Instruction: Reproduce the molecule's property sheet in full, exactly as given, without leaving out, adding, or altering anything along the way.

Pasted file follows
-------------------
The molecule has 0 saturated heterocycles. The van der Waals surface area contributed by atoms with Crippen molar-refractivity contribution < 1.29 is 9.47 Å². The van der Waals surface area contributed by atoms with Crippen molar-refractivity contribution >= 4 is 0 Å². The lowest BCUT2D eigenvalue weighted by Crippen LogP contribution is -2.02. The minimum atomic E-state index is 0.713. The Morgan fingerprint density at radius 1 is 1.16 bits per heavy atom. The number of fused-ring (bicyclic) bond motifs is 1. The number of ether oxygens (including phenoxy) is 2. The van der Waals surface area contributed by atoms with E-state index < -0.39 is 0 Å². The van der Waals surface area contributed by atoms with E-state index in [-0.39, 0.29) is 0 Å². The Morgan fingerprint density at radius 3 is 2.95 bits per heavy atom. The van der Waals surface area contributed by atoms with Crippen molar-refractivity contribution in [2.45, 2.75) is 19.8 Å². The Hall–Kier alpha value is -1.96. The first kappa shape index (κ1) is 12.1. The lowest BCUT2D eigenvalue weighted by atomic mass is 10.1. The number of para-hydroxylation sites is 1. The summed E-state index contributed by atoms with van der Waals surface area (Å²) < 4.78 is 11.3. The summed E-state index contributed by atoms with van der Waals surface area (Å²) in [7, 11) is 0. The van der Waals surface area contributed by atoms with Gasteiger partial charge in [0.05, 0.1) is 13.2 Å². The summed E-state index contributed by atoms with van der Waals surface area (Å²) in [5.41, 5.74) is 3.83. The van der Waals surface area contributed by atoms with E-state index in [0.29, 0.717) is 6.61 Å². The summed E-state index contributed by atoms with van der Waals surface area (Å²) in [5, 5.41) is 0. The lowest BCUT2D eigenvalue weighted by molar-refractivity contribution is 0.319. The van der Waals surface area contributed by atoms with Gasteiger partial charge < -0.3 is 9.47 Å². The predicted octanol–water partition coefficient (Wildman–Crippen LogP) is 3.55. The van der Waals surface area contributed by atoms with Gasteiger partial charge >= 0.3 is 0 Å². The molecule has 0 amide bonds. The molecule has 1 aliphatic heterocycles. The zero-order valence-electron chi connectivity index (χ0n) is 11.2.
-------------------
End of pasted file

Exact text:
The molecule has 0 saturated heterocycles. The van der Waals surface area contributed by atoms with Crippen molar-refractivity contribution < 1.29 is 9.47 Å². The van der Waals surface area contributed by atoms with Crippen molar-refractivity contribution >= 4 is 0 Å². The lowest BCUT2D eigenvalue weighted by Crippen LogP contribution is -2.02. The minimum atomic E-state index is 0.713. The Morgan fingerprint density at radius 1 is 1.16 bits per heavy atom. The number of fused-ring (bicyclic) bond motifs is 1. The number of ether oxygens (including phenoxy) is 2. The van der Waals surface area contributed by atoms with E-state index < -0.39 is 0 Å². The van der Waals surface area contributed by atoms with E-state index in [-0.39, 0.29) is 0 Å². The Morgan fingerprint density at radius 3 is 2.95 bits per heavy atom. The van der Waals surface area contributed by atoms with Crippen molar-refractivity contribution in [2.45, 2.75) is 19.8 Å². The Hall–Kier alpha value is -1.96. The first kappa shape index (κ1) is 12.1. The lowest BCUT2D eigenvalue weighted by atomic mass is 10.1. The number of para-hydroxylation sites is 1. The summed E-state index contributed by atoms with van der Waals surface area (Å²) < 4.78 is 11.3. The summed E-state index contributed by atoms with van der Waals surface area (Å²) in [7, 11) is 0. The van der Waals surface area contributed by atoms with Gasteiger partial charge in [0.05, 0.1) is 13.2 Å². The summed E-state index contributed by atoms with van der Waals surface area (Å²) in [5.41, 5.74) is 3.83. The van der Waals surface area contributed by atoms with E-state index in [0.29, 0.717) is 6.61 Å². The summed E-state index contributed by atoms with van der Waals surface area (Å²) in [5, 5.41) is 0. The lowest BCUT2D eigenvalue weighted by molar-refractivity contribution is 0.319. The van der Waals surface area contributed by atoms with Gasteiger partial charge < -0.3 is 9.47 Å². The predicted octanol–water partition coefficient (Wildman–Crippen LogP) is 3.55. The van der Waals surface area contributed by atoms with Gasteiger partial charge >= 0.3 is 0 Å². The molecule has 0 amide bonds. The molecule has 1 aliphatic heterocycles. The zero-order valence-electron chi connectivity index (χ0n) is 11.2.